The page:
Castel also refers to the Belgian Robert Steuckers, who sees benefits in a Euro-Russian or Eurasian alliance against the US. Steuckers used to write for the New Right think tank, which strongly influenced the ideas of rightist movements in Europe.

Right after the fall of the Soviet Union, they developed contacts with Russian intellectuals who interpreted the fall of the Soviet Union as a plan of the Western “new world order”. In the same period, Steuckers founded the Belgian branch of the New Right. At that moment he was already a member of the Flemish nationalist party Vlaams Blok/Vlaams Belang and its Francophone counterpart.

Still today, far-right intellectuals, politicians and activists are invited to Russian and even Syrian television stations. Last week, in an interview with the Russian press agency Sputnik, Vlaams Belang chairman Tom Van Grieken said that “the Netherlands already has experience with anti-EU campaigns, since a majority of the Dutch people voted against the EU-Ukraine Association Agreement. A majority would thus vote for a Nexit (exit of the Netherlands out of the EU).”

False Flag

Today, radicalised sympathisers of the New Right are putting those ideas into practice. In the expressions of solidarity by American politicians to protestors on Maidan square in Kiev, they saw an attempt to profit from the frustrated masses in order to bring strategic Ukraine into their sphere of influence.

‘We are fighting for the abolition of the EU and an alliance between Europe and Russia.’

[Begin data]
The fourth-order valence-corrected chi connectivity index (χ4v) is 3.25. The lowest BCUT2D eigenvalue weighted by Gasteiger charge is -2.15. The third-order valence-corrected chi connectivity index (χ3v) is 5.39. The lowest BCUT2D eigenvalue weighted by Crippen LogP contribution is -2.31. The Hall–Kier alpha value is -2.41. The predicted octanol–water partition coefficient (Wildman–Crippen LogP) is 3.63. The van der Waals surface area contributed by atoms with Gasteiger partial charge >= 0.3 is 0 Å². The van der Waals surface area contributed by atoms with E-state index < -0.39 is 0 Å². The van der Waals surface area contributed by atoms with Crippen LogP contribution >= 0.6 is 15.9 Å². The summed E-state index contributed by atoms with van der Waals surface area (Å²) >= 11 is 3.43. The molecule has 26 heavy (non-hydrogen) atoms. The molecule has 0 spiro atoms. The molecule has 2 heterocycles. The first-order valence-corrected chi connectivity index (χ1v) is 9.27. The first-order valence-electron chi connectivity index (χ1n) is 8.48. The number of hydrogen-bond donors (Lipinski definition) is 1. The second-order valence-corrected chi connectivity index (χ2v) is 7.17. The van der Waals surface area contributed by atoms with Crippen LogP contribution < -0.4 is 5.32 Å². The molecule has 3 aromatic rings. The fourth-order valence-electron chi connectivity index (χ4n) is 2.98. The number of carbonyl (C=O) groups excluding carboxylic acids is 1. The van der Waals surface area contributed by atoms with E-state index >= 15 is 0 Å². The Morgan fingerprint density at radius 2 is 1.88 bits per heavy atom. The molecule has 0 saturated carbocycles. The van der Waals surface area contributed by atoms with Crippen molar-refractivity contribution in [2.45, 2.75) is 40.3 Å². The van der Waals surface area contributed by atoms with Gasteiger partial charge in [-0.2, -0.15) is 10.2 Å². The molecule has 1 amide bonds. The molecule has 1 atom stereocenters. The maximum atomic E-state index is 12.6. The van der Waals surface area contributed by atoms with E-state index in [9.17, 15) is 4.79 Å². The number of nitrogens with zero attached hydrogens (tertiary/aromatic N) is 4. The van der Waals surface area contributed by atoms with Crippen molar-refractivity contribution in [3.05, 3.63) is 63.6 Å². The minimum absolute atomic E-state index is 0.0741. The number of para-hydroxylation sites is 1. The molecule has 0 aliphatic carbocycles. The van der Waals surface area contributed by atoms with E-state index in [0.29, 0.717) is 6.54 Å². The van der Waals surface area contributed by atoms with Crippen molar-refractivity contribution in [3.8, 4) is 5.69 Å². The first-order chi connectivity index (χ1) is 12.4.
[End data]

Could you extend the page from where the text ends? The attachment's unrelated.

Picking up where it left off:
‘When the US saw that President Yanukovych proposed reconciliation, they panicked’, Castel says. ‘People had to die and the protestors needed to believe that Yanukovych was responsible. Snipers shot at least 100 people. I thought: “Bingo, this is a false flag operation”. The dividing line through Europe, making a Eurasian alliance impossible, needed to be fortified. And right now, that line runs straight through Ukraine.’

‘Now that the US’s power is collapsing and Russia is becoming a world power under Putin, we need to fully commit to the abolition of the EU and the formation of a historical alliance with the Eurasian Economic Union.’

Intellectual orgasm

After one month in Donetsk, Castel fought with the fourth battalion of the breakaway republic. It had been 15 years since he took part in a military operation and he had never before undergone bombardments. Later he went on reconnaissance missions between the two front lines.

Castel is not a fan of political labels. ‘Radical leftist movements such as Podemos and Syriza as well as some fascists make the right analyses, but both offer solutions that I do not agree with. Does that mean we should throw away the child with the bathwater? I am referring to both Marine Le Pen and Belgian journalist Michel Collon, member of the Parti du Travail de Belgique.’

The Dutch opponents to the integration of Ukraine in the EU were not by chance the rightist party PVV and the leftist party SP. Both accuse centre parties of defending the interests of the neoliberal establishment.

‘Many people share my ideas, but I brought them into practice with a gun’, Castel laughs. ‘Now I am experiencing an intellectual orgasm here by contributing to a new republic that embodies my ideals.’

© Jürgen Augusteyns

Bombed bridge in Spartak, Eastern Ukraine. After the abandoned football stadium of Shakhtar Donetsk, the busy roads full of cars, advertisements and propaganda panels abruptly change into a post-apocalyptic scene.

Car breaks down on the frontlines

Our military escort is driving to the front line in a bright red Russian Lada and a camouflaged East German Wartburg. In the destroyed main street of Spartak, we pass by three soldiers who are aimlessly wandering through the streets. ‘If you don’t get rid of that alcohol immediately, I will report to your superior officer’, Malish, the hefty soldier who is accompanying us, yells.